DGCA to investigate the air turnback of an Air India flight at Mumbai airport

Published : May 18, 2022 07:44 IST

An Air India aircraft prepares to land at the Chhatrapati Shivaji Maharaj International Airport in Mumbai on January 27.

An Air India aircraft prepares to land at the Chhatrapati Shivaji Maharaj International Airport in Mumbai on January 27.

Less than three weeks after an ‘air turnback’ incident involving an Air India flight was investigated by the Directorate General of Civil Aviation (DGCA), May 17 witnessed yet another incident of an Air India pilot on a routine flight initiating an ‘air turnback’.

An air turnback, which occurs when an aircraft returns to land at the departure aerodrome without the pilots having initially planned to do so and is a reportable incident, was initiated during Air India’s early morning Mumbai to Kolkata (AI 675) flight. The pilot in charge took off from Mumbai’s Chhatrapati Shivaji Maharaj International Airport on schedule at 6.26 a.m., only to return at 6.49 a.m. Confirming the air turnback to Frontline , Arun Kumar, Director General, DGCA, said that DGCA would be investigating the incident.

Sources told Frontline that the pilots had noticed an abnormality in the Airbus A 320-214’s multifunctional display. Sources also disclosed that the indicated abnormality was a “cargo door warning”. After the aircraft landed and upon examining, the warning proved to be a spurious one. Questions are being asked as to why the experienced crew were not able to decipher the spurious warning.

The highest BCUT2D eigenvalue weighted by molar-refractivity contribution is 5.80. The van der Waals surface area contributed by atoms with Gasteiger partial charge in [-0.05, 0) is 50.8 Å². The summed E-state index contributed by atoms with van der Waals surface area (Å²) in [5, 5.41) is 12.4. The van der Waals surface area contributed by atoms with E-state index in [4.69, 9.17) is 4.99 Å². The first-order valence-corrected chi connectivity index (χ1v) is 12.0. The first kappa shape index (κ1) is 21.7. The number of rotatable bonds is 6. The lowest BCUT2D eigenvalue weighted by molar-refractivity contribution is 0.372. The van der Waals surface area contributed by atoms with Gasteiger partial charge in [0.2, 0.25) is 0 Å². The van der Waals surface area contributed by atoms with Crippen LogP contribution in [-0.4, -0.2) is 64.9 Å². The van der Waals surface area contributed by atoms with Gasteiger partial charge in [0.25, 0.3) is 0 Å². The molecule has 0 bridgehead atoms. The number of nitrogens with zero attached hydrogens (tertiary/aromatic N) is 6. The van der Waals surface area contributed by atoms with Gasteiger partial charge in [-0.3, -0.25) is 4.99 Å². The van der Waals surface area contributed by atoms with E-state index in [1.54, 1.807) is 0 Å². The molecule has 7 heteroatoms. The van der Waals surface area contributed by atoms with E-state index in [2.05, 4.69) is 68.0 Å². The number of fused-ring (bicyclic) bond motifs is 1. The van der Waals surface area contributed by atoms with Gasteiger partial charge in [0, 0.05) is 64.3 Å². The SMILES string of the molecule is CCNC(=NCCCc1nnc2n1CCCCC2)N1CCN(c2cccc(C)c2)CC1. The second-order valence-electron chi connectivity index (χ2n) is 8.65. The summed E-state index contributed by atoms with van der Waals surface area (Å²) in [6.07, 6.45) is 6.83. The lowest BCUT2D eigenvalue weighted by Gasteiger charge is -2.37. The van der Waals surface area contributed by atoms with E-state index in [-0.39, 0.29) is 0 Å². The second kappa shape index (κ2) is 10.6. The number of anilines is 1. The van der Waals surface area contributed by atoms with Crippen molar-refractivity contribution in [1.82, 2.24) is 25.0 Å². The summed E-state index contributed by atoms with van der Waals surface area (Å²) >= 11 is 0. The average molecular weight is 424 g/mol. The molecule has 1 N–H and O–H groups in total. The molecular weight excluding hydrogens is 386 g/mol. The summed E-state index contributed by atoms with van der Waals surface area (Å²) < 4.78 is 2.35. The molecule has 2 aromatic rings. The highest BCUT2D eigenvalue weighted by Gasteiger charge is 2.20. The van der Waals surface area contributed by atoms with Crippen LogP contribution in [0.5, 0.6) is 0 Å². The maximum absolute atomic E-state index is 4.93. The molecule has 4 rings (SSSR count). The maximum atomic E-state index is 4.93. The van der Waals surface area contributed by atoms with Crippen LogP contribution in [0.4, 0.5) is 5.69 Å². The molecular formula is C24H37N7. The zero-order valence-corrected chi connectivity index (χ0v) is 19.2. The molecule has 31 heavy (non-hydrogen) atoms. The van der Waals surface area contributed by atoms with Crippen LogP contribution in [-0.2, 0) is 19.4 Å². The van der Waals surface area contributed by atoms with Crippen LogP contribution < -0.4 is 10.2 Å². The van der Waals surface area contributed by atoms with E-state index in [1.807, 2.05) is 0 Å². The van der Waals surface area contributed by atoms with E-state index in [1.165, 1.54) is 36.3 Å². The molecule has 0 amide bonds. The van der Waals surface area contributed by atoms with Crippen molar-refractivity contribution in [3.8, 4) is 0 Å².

Said a captain with Air India: “In this instance the pilot in charge probably did not cross check with other parameters which would have revealed that there was actually no abnormality. If there was, as in this instance, an indication of the cargo door not being closed properly, and if the warning was genuine, the cabin would have started depressurising. If there was no depressurisation, it is a clear indication that the warning was spurious.”

Pilots attributed this ‘unnecessary’ air turnback to insufficient training, pointing out that the captain of the aircraft was one of those who had recently converted to the Airbus fleet from the airline’s Boeing 777 fleet.

As reported by Frontline , there have been several issues regarding Air India pilots converting from the Boeing fleet to the Airbus fleet. Aviators opined that these sorts of incidents were occurring on account of insufficient training.

According to sources at Air India, pilots who are converting from the Boeing to the Airbus fleet are being provided with only four hours of training during their ‘Fixed Base Simulator’ sessions, whereas their counterparts in other airlines are being provided with 36 hours of training.

Sign in to Unlock member-only benefits!
  • Bookmark stories to read later.
  • Comment on stories to start conversations.
  • Subscribe to our newsletters.
  • Get notified about discounts and offers to our products.
Sign in


Comments have to be in English, and in full sentences. They cannot be abusive or personal. Please abide to our community guidelines for posting your comment